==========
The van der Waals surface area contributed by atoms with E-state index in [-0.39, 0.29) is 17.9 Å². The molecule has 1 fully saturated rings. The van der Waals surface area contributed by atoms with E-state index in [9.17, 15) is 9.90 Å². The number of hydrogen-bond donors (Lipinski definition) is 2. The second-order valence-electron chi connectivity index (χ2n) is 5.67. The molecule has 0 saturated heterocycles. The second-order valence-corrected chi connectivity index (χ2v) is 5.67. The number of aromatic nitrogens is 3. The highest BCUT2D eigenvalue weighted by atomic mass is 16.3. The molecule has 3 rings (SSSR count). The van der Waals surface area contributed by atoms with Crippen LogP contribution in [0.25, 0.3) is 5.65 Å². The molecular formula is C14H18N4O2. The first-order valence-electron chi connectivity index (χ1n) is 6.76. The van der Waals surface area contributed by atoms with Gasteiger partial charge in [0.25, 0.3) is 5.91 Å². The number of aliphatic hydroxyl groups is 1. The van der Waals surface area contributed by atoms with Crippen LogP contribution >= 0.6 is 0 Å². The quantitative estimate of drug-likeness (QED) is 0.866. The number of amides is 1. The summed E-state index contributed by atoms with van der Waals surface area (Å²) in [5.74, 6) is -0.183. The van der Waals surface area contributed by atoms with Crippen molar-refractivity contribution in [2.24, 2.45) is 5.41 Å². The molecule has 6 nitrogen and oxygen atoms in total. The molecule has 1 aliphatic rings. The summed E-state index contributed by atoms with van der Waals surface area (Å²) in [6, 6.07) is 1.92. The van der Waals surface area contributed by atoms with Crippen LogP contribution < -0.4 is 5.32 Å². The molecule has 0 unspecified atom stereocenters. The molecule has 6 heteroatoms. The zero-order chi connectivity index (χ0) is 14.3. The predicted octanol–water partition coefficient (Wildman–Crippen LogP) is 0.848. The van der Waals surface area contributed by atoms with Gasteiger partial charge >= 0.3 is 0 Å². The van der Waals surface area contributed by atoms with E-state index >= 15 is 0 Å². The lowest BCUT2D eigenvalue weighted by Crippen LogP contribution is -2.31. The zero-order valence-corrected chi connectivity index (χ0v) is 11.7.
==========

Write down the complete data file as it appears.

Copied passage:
The van der Waals surface area contributed by atoms with E-state index in [-0.39, 0.29) is 17.9 Å². The molecule has 1 fully saturated rings. The van der Waals surface area contributed by atoms with E-state index in [9.17, 15) is 9.90 Å². The number of hydrogen-bond donors (Lipinski definition) is 2. The second-order valence-electron chi connectivity index (χ2n) is 5.67. The molecule has 0 saturated heterocycles. The second-order valence-corrected chi connectivity index (χ2v) is 5.67. The number of aromatic nitrogens is 3. The highest BCUT2D eigenvalue weighted by atomic mass is 16.3. The molecule has 3 rings (SSSR count). The van der Waals surface area contributed by atoms with Crippen LogP contribution in [0.25, 0.3) is 5.65 Å². The molecular formula is C14H18N4O2. The first-order valence-electron chi connectivity index (χ1n) is 6.76. The van der Waals surface area contributed by atoms with Gasteiger partial charge in [0.25, 0.3) is 5.91 Å². The number of aliphatic hydroxyl groups is 1. The van der Waals surface area contributed by atoms with Crippen LogP contribution >= 0.6 is 0 Å². The quantitative estimate of drug-likeness (QED) is 0.866. The number of amides is 1. The summed E-state index contributed by atoms with van der Waals surface area (Å²) in [5.74, 6) is -0.183. The van der Waals surface area contributed by atoms with Crippen molar-refractivity contribution in [2.24, 2.45) is 5.41 Å². The molecule has 6 nitrogen and oxygen atoms in total. The molecule has 1 aliphatic rings. The summed E-state index contributed by atoms with van der Waals surface area (Å²) in [6, 6.07) is 1.92. The van der Waals surface area contributed by atoms with Crippen LogP contribution < -0.4 is 5.32 Å². The molecule has 0 unspecified atom stereocenters. The molecule has 6 heteroatoms. The zero-order chi connectivity index (χ0) is 14.3. The predicted octanol–water partition coefficient (Wildman–Crippen LogP) is 0.848. The van der Waals surface area contributed by atoms with Gasteiger partial charge >= 0.3 is 0 Å². The van der Waals surface area contributed by atoms with E-state index >= 15 is 0 Å². The lowest BCUT2D eigenvalue weighted by Crippen LogP contribution is -2.31. The zero-order valence-corrected chi connectivity index (χ0v) is 11.7.